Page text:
I can't completely agree with Gió's answer, because it's incomplete and also (formally) wrong.

The formal error is in the usage of *De Moivre's formula* with non-integer exponents. De Moivre's formula can be applied to integer exponents only. More details on this on the Wikipedia's page

There you'll find a partial extension of the formula, to deal with #n#-th roots (it involves an extra-parameter #k#): if #z=r(cos theta+i sin theta)#, then

#z^{1/n}=r^{1/n}(cos ((theta+2 k pi)/n) + i sin ((theta+2 k pi)/n))# where #k=0, ..., n-1#.

One (and in some sense *the*) very fundamental property of complex numbers is that #n#-th roots have... #n# roots (solutions)! The parameter #k# (that varies between #0# and #n-1#, so #n# values) lets us summarize them in a single formula.

So cube roots have three solutions and finding just one of them is not enough: it's just "#1/3# of the solution".

I'll write my solution-proposal below. Comments are welcome!

As Gió correctly suggested, the first step is expressing #z=sqrt{3}-i# in its trigonometric form #r(cos theta+i sin theta)#. When dealing with roots, the trigonometric form is (almost) always an useful tool (together with the exponential one). You get:

#r=sqrt{x^2+y^2}=sqrt{(sqrt{3})^2+(-1)^2}=sqrt{3+1}=sqrt{4}=2#

#theta=arctan(y/x)=arctan(- 1/sqrt{3})=-pi/6#

So #z=r(cos theta + i sin theta)=2(cos (-pi/6)+i sin(-pi/6))#

Now you want to compute the roots. By the formula reported above, we get:

#z^{1/3}=r^{1/3}(cos ((theta+2 k pi)/3)+i sin ((theta+2 k pi)/3))=2^{1/3}(cos ((-pi/6+2 k pi)/3)+i sin ((-pi/6+2 k pi)/3))#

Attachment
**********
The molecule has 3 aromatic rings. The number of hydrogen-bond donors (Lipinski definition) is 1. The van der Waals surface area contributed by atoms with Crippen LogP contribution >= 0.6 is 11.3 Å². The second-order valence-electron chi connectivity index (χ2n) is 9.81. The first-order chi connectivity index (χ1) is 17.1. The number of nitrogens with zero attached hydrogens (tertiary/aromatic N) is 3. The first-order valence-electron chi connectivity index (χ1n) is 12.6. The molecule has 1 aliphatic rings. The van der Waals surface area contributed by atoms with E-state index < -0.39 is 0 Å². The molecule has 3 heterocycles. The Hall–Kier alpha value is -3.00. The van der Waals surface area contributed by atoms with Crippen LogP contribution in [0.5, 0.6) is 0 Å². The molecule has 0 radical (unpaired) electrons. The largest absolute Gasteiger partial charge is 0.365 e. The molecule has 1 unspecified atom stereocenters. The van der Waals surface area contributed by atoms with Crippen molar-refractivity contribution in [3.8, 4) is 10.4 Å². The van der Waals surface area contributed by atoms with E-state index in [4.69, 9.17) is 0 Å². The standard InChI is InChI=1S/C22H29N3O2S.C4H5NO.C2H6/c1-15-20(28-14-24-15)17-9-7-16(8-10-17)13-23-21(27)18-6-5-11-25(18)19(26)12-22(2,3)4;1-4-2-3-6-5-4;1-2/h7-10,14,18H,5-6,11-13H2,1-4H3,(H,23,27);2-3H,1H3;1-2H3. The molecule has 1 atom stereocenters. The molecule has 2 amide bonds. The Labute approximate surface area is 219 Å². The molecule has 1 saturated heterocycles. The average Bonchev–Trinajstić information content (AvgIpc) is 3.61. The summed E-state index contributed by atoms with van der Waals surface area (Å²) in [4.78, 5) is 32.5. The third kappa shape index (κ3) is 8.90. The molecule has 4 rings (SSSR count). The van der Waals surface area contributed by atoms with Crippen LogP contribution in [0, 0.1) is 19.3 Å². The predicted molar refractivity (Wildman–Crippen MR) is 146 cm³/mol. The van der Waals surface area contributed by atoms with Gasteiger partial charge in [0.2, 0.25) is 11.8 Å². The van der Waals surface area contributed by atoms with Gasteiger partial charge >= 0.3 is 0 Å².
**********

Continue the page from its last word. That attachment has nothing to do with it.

where #k=0, 1, 2#. So there are three different values of #k# (#0#, #1# and #2#) that give birth to three different complex roots of #z#:

#z_0=2^{1/3}(cos ((-pi/6+0)/3)+i sin ((-pi/6+0)/3))=2^{1/3}(cos (-pi/18)+i sin (-pi/18))#

#z_1=2^{1/3}(cos ((-pi/6+2 pi)/3)+i sin ((-pi/6+2 pi)/3))=2^{1/3}(cos (-11/18 pi)+i sin (-11/18 pi))#

#z_2=2^{1/3}(cos ((-pi/6+4 pi)/3)+i sin ((-pi/6+4 pi)/3))=2^{1/3}(cos (-23/18 pi)+i sin (-23/18 pi))#

#z_0#, #z_1# and #z_2# are the three solutions.

The geometric interpretation of the formula for the #n# roots is very useful to draw the solutions in the complex plane. Also the plot points out very nicely the properties of the formula.

First of all, we can notice that all the solutions have the same distance #r^{1/n}# (in our example #2^{1/3}#) from the origin. So they all lie on a circumference of radius #r^{1/n}#. Now we have to point out *where* to place them on this circumference. We can rewrite the arguments of sine and cosine in the following way:

#z^{1/n}=r^{1/n}(cos (theta/n+(2pi)/n k)+i sin (theta/n+(2pi)/n k))#

The "first" root corresponds to #k=0#:

#z_0=r^{1/n}(cos (theta/n)+i sin (theta/n))#

All the other roots can be obtained from this by adding the angle #(2pi)/n# recursively to the angle #theta/n# relative to the first root #z_0#. So we are moving #z_0# on the circumference by a rotation of #(2pi)/n# radians (#(360°)/n#). So the points are located on the vertices of a regular #n#-gon. Given one of them, we can find the others.

In our case:

where the blue angle is #theta/n=-pi/18# and the magenta one is #(2pi)/n=2/3 pi#.